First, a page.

Once I got home, I did what I do with my work laptop too: I connected it to my Anker USB-C dock, and it seemed to work alright. Except for some video corruption here and there, particularly on Konsole. Then I started noticing the lack of sound — but that turned out to be a red herring. The answer is that both the on-board speakers and the HDMI audio output are wired through the same sound interface, just appear as different “profiles”.

It wasn’t until I was already compiling webkitgtk for an hour that I noticed that the laptop wasn’t actually charging, and I thought the problem was with the dock. Instead the answered turned out to be that the HP Chromebook 13 charger is not compatible with the XPS 13, while the Chromebook Pixel charger worked fine. Why the difference? I’m not sure, I guess I need to figure out a way to inspect what is seen by the USB-C bus to figure out what the problem is with that charger. It should not be a problem of wattage, as both the HP charger and the original Dell charger provided with the laptop are 45W.

Speaking of the USB-C dock, there is a funny situation: if the laptop boots with it connected, and the lid closed, it does not appear to return the monitor on (all is fine if it boots with it disconnected). Also, it looks like the default DM provided by Antergos only shows the login page on the laptop’s screen, making it hard to log in at all. And in the usual mess that multi-screen support is with modern Linux desktops, Plasma needs to be killed and restarted to switch between the two monitors. Sigh!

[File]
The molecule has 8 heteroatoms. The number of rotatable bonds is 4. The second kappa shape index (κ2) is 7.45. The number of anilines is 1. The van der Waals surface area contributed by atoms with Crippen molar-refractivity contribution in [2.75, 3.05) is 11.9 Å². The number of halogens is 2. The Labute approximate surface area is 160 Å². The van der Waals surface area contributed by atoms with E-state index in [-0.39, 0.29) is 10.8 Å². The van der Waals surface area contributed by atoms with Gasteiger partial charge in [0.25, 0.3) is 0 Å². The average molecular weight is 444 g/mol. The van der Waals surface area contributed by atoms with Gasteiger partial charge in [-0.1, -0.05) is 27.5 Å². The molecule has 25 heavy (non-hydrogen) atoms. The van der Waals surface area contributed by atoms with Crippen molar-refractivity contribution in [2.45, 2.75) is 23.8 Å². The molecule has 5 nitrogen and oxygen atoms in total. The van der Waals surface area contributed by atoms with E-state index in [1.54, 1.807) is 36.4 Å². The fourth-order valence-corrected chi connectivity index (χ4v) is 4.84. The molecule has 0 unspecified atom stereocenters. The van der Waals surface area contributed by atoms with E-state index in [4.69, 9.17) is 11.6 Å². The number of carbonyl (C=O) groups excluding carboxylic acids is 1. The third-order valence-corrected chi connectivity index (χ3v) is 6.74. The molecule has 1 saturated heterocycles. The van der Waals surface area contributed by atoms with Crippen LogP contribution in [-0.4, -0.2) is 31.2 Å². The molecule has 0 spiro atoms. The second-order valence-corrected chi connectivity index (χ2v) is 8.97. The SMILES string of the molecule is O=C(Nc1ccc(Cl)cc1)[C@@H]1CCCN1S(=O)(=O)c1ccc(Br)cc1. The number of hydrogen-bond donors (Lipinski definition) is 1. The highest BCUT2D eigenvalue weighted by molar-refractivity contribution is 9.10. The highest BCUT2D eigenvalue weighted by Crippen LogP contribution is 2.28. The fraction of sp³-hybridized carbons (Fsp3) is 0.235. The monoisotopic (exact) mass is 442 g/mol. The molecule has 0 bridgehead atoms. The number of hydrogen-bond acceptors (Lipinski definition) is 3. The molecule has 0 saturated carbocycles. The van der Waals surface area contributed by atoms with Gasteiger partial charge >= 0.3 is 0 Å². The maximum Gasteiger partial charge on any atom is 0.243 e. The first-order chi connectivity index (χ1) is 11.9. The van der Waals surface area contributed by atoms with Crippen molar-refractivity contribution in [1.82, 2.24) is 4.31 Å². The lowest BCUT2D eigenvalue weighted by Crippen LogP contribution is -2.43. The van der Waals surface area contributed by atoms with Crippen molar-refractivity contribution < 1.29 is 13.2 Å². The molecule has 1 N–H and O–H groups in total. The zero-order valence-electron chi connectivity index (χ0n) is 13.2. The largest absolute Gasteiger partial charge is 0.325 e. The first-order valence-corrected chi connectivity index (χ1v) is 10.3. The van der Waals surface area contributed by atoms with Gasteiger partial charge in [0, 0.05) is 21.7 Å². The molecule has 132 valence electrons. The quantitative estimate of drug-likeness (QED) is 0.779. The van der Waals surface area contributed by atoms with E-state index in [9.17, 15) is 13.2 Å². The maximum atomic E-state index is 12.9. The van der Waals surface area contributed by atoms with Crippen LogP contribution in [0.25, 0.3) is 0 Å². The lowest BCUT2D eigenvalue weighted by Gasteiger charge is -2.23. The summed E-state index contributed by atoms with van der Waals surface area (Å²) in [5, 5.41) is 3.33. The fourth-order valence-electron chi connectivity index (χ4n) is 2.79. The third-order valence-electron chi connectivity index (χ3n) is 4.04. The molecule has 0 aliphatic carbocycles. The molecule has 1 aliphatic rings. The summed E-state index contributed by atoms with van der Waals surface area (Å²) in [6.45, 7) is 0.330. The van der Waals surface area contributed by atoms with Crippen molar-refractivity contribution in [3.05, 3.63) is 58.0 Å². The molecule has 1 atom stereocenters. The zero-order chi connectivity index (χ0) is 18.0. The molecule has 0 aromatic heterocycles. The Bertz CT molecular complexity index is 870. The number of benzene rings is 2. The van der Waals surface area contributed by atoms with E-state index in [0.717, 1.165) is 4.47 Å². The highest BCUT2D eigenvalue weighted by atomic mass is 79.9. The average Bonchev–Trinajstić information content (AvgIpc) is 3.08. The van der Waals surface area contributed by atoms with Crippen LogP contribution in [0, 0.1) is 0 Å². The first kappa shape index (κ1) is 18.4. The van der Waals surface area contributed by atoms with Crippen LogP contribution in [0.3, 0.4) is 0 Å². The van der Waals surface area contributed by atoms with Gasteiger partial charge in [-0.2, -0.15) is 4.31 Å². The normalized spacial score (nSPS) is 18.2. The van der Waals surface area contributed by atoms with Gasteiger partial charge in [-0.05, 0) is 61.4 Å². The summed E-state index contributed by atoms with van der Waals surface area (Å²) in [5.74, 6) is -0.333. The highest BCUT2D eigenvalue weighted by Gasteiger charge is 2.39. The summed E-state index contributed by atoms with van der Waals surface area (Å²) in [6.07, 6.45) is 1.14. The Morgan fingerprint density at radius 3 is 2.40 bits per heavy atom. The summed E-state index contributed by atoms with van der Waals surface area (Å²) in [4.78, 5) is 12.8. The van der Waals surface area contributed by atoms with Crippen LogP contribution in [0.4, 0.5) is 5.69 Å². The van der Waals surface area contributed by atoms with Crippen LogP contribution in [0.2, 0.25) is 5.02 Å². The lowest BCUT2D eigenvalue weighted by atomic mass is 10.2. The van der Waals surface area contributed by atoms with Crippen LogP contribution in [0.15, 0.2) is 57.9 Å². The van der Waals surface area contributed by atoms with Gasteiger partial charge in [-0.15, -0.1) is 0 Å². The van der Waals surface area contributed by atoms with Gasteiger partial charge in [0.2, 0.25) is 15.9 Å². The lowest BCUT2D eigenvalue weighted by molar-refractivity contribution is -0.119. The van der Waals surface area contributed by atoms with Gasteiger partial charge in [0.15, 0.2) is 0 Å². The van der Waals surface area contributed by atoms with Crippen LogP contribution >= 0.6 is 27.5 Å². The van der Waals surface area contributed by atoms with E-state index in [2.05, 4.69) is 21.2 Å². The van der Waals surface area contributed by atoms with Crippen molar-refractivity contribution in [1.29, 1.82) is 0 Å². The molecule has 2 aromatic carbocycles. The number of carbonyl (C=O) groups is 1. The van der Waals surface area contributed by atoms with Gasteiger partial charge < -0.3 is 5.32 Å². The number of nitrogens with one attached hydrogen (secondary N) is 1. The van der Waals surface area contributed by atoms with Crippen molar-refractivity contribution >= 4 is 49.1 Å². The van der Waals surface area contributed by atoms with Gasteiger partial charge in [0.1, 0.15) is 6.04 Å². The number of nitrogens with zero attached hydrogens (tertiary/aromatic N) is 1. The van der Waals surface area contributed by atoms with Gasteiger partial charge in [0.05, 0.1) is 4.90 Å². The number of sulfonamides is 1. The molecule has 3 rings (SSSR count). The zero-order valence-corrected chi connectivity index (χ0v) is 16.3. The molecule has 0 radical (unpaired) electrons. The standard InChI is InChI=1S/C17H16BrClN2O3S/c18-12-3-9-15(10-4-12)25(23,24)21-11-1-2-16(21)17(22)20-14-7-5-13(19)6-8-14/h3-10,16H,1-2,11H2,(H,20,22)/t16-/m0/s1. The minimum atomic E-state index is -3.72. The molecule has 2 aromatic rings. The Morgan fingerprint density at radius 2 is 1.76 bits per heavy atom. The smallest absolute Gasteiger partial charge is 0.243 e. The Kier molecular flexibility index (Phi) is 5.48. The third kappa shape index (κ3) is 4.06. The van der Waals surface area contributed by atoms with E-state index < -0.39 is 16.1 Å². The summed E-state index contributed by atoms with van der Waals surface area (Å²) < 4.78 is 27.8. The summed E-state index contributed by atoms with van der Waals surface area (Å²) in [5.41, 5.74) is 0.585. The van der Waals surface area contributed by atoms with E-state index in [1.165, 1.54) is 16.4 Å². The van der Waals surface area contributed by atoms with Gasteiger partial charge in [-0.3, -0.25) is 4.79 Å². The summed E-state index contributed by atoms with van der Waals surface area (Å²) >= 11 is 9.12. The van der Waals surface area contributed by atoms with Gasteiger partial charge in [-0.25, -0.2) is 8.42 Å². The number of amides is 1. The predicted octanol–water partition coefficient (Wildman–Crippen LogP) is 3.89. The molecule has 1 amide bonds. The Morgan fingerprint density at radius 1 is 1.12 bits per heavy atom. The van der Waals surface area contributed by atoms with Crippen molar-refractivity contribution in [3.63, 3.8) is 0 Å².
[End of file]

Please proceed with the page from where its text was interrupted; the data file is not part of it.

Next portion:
As for the screen corruption that I have noted earlier, it seems to be fixed by one of these two options: upgrading to Linux 4.12 (from Arch Linux testing repository) or changing the compositor’s setting from OpenGL 2.0 to OpenGL 3.1. I think it may be the latter but I have no intention to try this out yet.

It looks like I’ll be very happy with this laptop, I just need to figure out some new workflows so that I don’t feel out of place not having Gentoo on my “workstation”.

Also, to keep with my usual Star Trek host naming, this new laptop is named everett after the (non-canon) USS Everett, which is the same class (Nova-class) as my previous laptop, which was named equinox.

GnuPG and CCID support

As many of you probably know already, I use GnuPG with OpenPGP cards not only for encryption but also for SSH access. As some or others probably noticed on Twitter, I recently decided to restore to life my old Dell Latitude laptop, but since it’s a fairly old system I decided to try running something else rather than Gentoo on it, for the first time in many years. I settled on Antergos, which is a more user friendly install option for Arch Linux. Since I know a number of current or past Arch Linux developers, it seemed fitting.

Beside the obvious problems of Arch not being Gentoo, the first biggest problem I found was being unable to use the smartcard reader in the Dell laptop. The problem is that the BCM5880 device that this laptop comes from, is not quite the most friendly CCID device out there. Actually, it might have a better firmware available but I need to figure out how to install it, since it requires a Windows install and I don’t have one on this laptop.

But why did this work fine with Gentoo and not fine with Arch? Well the answer is that the default install of GnuPG from pacman enables the GnuPG own CCID driver. In my original drawing on the matter I did not capture the fact that GnuPG has its own CCID driver — although I did capture that in a follow-up diagram. This driver is fairly minimal. The idea is that for simple devices, where they implement the standard pretty closely, the driver works fine, and it reduces the amount of dependencies needed to get a smartcard or token working. Unfortunately the number of devices that appear to implement the CCID standard correctly is fairly low in my experience, and the end result is that you still end up having to use pcsc-lite to get this to work as intended.

Luckily, Arch Linux wiki has the answer and you do not need to rebuild GnuPG for this to work. Yay.